China’s largest desert Taklimakan is known as the Sea of death because of the land’s high salt content.
Now, however, thanks to the use of modern farming methods, it’s fringes are blossoming.
Along the rim of the dried lake in northwest China, part of the remote Lop Nur area, plants are growing after a line of fertiliser was applied.
The totally water-soluble potassium fertiliser being tested is transforming formerly barren and lifeless land.
While traditional potash products have proved to be unsuitable due to their coarseness, the water-soluble potassium is easier for the soil to absorb.
After working with farmers in the region, the SDIC Xinjiang Luobupo Potash company has set up a production facility turning out 1.5 million tonnes of potassium sulphate and a further 100,000 tonnes of potassium sulphate magnesium fertilisers under the brand name Luobupo.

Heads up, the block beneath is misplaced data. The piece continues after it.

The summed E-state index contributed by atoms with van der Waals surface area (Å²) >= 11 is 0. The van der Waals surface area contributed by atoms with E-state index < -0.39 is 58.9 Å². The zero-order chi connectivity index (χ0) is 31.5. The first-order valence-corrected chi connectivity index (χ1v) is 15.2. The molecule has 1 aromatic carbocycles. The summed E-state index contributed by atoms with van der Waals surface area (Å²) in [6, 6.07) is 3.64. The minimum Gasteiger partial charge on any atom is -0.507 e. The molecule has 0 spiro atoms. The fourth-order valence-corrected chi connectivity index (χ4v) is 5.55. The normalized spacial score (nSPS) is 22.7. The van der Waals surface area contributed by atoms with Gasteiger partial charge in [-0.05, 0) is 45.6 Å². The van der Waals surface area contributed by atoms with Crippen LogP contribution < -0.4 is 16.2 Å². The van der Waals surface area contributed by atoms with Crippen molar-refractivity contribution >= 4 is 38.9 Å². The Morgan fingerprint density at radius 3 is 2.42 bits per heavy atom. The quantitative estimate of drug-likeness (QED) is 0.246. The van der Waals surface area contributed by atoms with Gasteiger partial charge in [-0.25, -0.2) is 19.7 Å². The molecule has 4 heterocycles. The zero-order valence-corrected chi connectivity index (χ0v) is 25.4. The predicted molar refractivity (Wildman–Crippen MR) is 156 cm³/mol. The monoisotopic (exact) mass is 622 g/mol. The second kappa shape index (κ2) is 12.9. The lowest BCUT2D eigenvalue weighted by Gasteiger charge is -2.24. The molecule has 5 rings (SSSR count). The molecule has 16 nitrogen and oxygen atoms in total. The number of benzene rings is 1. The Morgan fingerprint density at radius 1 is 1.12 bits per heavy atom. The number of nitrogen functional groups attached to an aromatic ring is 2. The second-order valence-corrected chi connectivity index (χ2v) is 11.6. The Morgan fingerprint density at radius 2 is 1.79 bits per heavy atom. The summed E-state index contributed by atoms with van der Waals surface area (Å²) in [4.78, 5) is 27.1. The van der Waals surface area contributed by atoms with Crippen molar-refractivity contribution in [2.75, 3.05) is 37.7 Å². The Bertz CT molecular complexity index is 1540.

China has in the past largely relied on imports of potassium fertilisers so the production of this new product is a huge step forward.
More than 18 million tonnes of Luobupo potassium fertiliser has been supplied to the Lop Nur area, satisfying almost half its total needs.
The development of the fertiliser plant follows the discovery, made during the 1990s, of the world’s largest sulphate potassium brine deposit at Lop Nur.
The region has a challenging climate characterised by regular high winds and an annual railfall of just 39mm.
The SDIC Xinjiang Luobupo Potash company utilises brackish water from the edge of the desert to produce its fertiliser, saving on freshwater.
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